I'm looking to build up a bike, and while I have certain characteristics in mind I'm not familiar enough with the frame market to know what to look at.

This would be my daily commuter/grocery runner. I live in San Francisco, so I want something that's appropriate for traffic and hills. As far as subjective feel, I want something that's nimble but not overly aggressive.

As for the specifics, I'd like

  • Steel
  • 54 or 55cm frame size
  • Road geometry, although probably on the relaxed side (see above)
  • Rack mounts
  • Horizontal dropouts (I'm considering an internal hub)

Can you recommend some frames that would fit this description?

  • 2
    Specific product recommendations usually aren't a good fit for the Stack Exchange question-and-answer format because of their limited lifespan. Could you adapt your question to be more about issues than specific products? – amcnabb Aug 27 '12 at 23:17
  • @amcnabb Frames tend to change very little from year to year, especially when we are talking about steel frames. The Surly Cross-Check I pointed out in my answer has been sold for almost a decade. I think this question could be quite useful to others, and has a good chance of still being relevant for at least 5 more years. – Kibbee Aug 28 '12 at 0:33
  • 2
    Other than the horizontal dropouts you're basically describing a touring frame. – Daniel R Hicks Aug 28 '12 at 1:15
  • @DanielRHicks is spot on. Additionally, there are a couple of ways to run an internal hub without horzontal dropouts. I.e., eccentric hub, eccentric bottom bracket, or a good ol' fashioned chain tensioner. – jimchristie Sep 25 '12 at 20:33

I think that something like the Surly Cross-Check would suit your needs. They also have a few other models that you might want to consider. Although most others don't have horizontal dropouts. You could always get a chain tensioner if you wanted to use and IGH with a bike with vertical dropouts.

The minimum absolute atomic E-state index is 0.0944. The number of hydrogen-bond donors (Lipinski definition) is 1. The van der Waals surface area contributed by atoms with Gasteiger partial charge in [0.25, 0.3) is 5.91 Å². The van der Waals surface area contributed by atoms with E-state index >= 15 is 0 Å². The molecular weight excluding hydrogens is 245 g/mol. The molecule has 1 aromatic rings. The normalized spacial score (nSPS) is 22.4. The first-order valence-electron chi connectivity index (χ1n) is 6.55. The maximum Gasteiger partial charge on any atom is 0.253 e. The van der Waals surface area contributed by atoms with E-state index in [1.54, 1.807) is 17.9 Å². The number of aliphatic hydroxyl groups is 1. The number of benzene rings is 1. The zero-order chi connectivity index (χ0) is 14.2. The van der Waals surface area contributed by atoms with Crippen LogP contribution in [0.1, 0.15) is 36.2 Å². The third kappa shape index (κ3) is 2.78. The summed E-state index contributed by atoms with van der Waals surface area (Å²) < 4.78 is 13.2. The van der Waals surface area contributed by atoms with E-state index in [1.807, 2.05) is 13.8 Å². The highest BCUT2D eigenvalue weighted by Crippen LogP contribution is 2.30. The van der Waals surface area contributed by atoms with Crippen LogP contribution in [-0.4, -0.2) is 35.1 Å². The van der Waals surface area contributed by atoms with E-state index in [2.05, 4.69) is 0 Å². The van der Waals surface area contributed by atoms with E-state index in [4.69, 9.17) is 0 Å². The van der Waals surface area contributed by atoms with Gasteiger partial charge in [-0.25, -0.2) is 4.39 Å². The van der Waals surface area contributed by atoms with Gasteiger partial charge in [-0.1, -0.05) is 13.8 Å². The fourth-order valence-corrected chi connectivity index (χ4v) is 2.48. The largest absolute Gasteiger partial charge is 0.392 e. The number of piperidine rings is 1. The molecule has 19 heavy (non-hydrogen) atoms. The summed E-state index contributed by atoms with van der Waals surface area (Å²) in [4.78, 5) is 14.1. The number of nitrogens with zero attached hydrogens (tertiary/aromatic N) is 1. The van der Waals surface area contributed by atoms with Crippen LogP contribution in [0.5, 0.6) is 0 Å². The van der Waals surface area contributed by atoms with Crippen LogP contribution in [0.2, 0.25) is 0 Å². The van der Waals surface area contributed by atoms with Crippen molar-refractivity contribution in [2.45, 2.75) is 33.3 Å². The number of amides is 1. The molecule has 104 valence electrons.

Surly Cross Check - Geared Cross bike with bar end shifters and canti brakes
All City Space Horse - Geared road / light touring bike with canti brakes and STI shifters.
Salsa Casserole - Geared road / touring / city bike with STI Shifters
Raleigh Roper - Geared Cross bike with Disc Brakes and STI shifters (no horizontal dropouts)

I personally own an all city space horse and find it very versatile. I have rode it off road (Hilly billy roubaix in West Virginia), for a short 4 day bike tour, for commuting, and hilly road rides around town.

I like the cross check (and have one of those too), but the default setup leaves something to be desired (I'd prefer STI shifters). However, If you're willing to tweak it yourself, it's also a great multi-purpose bike. There is a reason I see these things everywhere.

I know people who ride the other two bikes and can vouch for them as well. Any of these would be a great choice and they are all around a similar price point. It's hard to go wrong with any of them.

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